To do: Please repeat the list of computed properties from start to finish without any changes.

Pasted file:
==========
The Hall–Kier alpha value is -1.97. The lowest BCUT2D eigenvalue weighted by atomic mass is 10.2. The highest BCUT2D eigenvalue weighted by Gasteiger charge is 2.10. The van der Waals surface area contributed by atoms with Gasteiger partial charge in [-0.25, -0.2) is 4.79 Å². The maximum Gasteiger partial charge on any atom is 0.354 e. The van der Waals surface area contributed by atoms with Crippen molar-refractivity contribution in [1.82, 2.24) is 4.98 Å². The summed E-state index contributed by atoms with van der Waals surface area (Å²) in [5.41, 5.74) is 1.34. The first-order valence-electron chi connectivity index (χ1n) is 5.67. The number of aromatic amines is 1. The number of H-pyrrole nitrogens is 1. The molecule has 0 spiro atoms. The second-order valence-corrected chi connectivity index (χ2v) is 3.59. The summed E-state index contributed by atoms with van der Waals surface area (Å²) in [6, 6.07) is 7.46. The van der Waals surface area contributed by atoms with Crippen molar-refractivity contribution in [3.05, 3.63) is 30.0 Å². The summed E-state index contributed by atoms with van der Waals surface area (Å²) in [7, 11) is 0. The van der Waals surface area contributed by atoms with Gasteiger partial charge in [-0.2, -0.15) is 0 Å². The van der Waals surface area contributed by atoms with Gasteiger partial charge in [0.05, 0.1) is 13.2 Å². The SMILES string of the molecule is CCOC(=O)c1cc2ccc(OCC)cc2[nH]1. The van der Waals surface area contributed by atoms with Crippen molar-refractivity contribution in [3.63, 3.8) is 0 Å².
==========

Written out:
The Hall–Kier alpha value is -1.97. The lowest BCUT2D eigenvalue weighted by atomic mass is 10.2. The highest BCUT2D eigenvalue weighted by Gasteiger charge is 2.10. The van der Waals surface area contributed by atoms with Gasteiger partial charge in [-0.25, -0.2) is 4.79 Å². The maximum Gasteiger partial charge on any atom is 0.354 e. The van der Waals surface area contributed by atoms with Crippen molar-refractivity contribution in [1.82, 2.24) is 4.98 Å². The summed E-state index contributed by atoms with van der Waals surface area (Å²) in [5.41, 5.74) is 1.34. The first-order valence-electron chi connectivity index (χ1n) is 5.67. The number of aromatic amines is 1. The number of H-pyrrole nitrogens is 1. The molecule has 0 spiro atoms. The second-order valence-corrected chi connectivity index (χ2v) is 3.59. The summed E-state index contributed by atoms with van der Waals surface area (Å²) in [6, 6.07) is 7.46. The van der Waals surface area contributed by atoms with Crippen molar-refractivity contribution in [3.05, 3.63) is 30.0 Å². The summed E-state index contributed by atoms with van der Waals surface area (Å²) in [7, 11) is 0. The van der Waals surface area contributed by atoms with Gasteiger partial charge in [-0.2, -0.15) is 0 Å². The van der Waals surface area contributed by atoms with Gasteiger partial charge in [0.05, 0.1) is 13.2 Å². The SMILES string of the molecule is CCOC(=O)c1cc2ccc(OCC)cc2[nH]1. The van der Waals surface area contributed by atoms with Crippen molar-refractivity contribution in [3.63, 3.8) is 0 Å².